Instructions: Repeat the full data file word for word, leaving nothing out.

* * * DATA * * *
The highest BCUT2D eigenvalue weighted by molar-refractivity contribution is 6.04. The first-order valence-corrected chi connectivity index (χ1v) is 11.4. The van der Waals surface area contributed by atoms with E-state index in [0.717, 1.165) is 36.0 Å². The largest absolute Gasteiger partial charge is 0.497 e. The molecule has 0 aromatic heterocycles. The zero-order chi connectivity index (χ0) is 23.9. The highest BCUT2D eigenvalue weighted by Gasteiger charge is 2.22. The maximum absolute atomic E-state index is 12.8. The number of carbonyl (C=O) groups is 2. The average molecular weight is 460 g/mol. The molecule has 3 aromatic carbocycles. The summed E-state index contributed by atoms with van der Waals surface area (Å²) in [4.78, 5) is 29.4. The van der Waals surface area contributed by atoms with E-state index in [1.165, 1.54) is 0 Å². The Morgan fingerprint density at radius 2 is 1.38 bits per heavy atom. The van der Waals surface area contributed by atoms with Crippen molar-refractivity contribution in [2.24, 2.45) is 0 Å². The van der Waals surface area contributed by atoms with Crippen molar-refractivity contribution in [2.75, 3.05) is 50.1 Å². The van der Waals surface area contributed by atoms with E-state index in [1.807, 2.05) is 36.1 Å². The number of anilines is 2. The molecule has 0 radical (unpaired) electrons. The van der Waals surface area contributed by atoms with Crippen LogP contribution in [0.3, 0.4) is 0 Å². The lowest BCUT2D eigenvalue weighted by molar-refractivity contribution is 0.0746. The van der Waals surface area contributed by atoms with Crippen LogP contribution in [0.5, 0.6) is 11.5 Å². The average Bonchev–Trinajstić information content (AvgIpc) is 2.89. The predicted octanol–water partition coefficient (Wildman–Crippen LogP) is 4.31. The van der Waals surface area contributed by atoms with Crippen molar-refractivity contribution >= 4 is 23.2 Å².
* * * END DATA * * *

The highest BCUT2D eigenvalue weighted by molar-refractivity contribution is 6.04. The first-order valence-corrected chi connectivity index (χ1v) is 11.4. The van der Waals surface area contributed by atoms with E-state index in [0.717, 1.165) is 36.0 Å². The largest absolute Gasteiger partial charge is 0.497 e. The molecule has 0 aromatic heterocycles. The zero-order chi connectivity index (χ0) is 23.9. The highest BCUT2D eigenvalue weighted by Gasteiger charge is 2.22. The maximum absolute atomic E-state index is 12.8. The number of carbonyl (C=O) groups is 2. The average molecular weight is 460 g/mol. The molecule has 3 aromatic carbocycles. The summed E-state index contributed by atoms with van der Waals surface area (Å²) in [4.78, 5) is 29.4. The van der Waals surface area contributed by atoms with E-state index in [1.165, 1.54) is 0 Å². The Morgan fingerprint density at radius 2 is 1.38 bits per heavy atom. The van der Waals surface area contributed by atoms with Crippen molar-refractivity contribution in [2.24, 2.45) is 0 Å². The van der Waals surface area contributed by atoms with Crippen molar-refractivity contribution in [2.75, 3.05) is 50.1 Å². The van der Waals surface area contributed by atoms with E-state index in [1.807, 2.05) is 36.1 Å². The number of anilines is 2. The molecule has 0 radical (unpaired) electrons. The van der Waals surface area contributed by atoms with Crippen LogP contribution in [0.3, 0.4) is 0 Å². The lowest BCUT2D eigenvalue weighted by molar-refractivity contribution is 0.0746. The van der Waals surface area contributed by atoms with Crippen LogP contribution in [0.5, 0.6) is 11.5 Å². The average Bonchev–Trinajstić information content (AvgIpc) is 2.89. The predicted octanol–water partition coefficient (Wildman–Crippen LogP) is 4.31. The van der Waals surface area contributed by atoms with Crippen molar-refractivity contribution >= 4 is 23.2 Å².